Samuel Gompers to Jane Addams, March 5, 1908


March 5, 1908

Miss Jane Addams,
335 S. Halsted Street,
Chicago, Ill.

Dear Madam:

During the last convention of the American Federation of Labor, held in Norfolk, Virginia, November 11-23, 1907, there was considerable discussion of a resolution introduced by one of the delegates, calling for the convention's endorsement of any policy, or any society or association having for its object the raising of the standard of industrial education and the teaching of the higher technique of our various industries.

The committee to which this subject was referred reported, and the convention adopted, the following:

"After an exhaustive, impartial discussion, your committee decided to record itself in favor of the best opportunities for the most complete industrial and technical education obtainable for prospective applicants for admission into the skilled crafts of this country, particularly as regards the full possibilities of such crafts, to the end that such applicants [if] fitted not only for all usual requirements, but also for the highest supervisory duties, responsibilities and rewards; and your committee recommends that the Executive Council give this subject its early and deep consideration, examining established and proposed industrial school systems, so that it may be in a position to inform the American Federation of Labor what, in the Council's opinion, would be the wisest course for organized labor to pursue in connection therewith."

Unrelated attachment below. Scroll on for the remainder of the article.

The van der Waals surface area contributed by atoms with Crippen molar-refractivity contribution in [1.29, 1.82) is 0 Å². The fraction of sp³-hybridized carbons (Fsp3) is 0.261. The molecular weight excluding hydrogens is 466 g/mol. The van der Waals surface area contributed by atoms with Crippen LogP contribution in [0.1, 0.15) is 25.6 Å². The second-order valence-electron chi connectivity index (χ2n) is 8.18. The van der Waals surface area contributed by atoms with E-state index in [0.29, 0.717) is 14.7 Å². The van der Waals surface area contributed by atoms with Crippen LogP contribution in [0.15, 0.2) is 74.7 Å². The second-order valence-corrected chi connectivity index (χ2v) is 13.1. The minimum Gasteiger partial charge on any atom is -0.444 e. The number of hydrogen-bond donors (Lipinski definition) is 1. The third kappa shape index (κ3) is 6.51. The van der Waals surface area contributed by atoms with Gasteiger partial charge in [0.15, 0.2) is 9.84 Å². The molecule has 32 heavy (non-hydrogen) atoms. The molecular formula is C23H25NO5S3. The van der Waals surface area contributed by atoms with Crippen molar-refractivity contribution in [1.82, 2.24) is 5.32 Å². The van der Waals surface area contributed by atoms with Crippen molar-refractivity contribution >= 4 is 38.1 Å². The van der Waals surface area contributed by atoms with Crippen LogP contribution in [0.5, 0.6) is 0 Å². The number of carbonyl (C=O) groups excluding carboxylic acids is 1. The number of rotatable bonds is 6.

This matter, among others, was taken up by my colleagues of the Executive Council at their meeting held in this city, January [page 2] 20-25, and the entire subject was referred to the undersigned to make a thorough investigation and submit a report to the next meeting of the Council.

Knowing that you are in a position to furnish valuable information upon this subject, I desire to say that I would greatly appreciate any information which you may be able to give, and feel disposed to give, and any suggestion which you may offer as being helpful to me in making the investigation as directed.

Thanking you in advance for whatever you may be able to do in the matter, I am,

Very truly yours,

American Federation of Labor.

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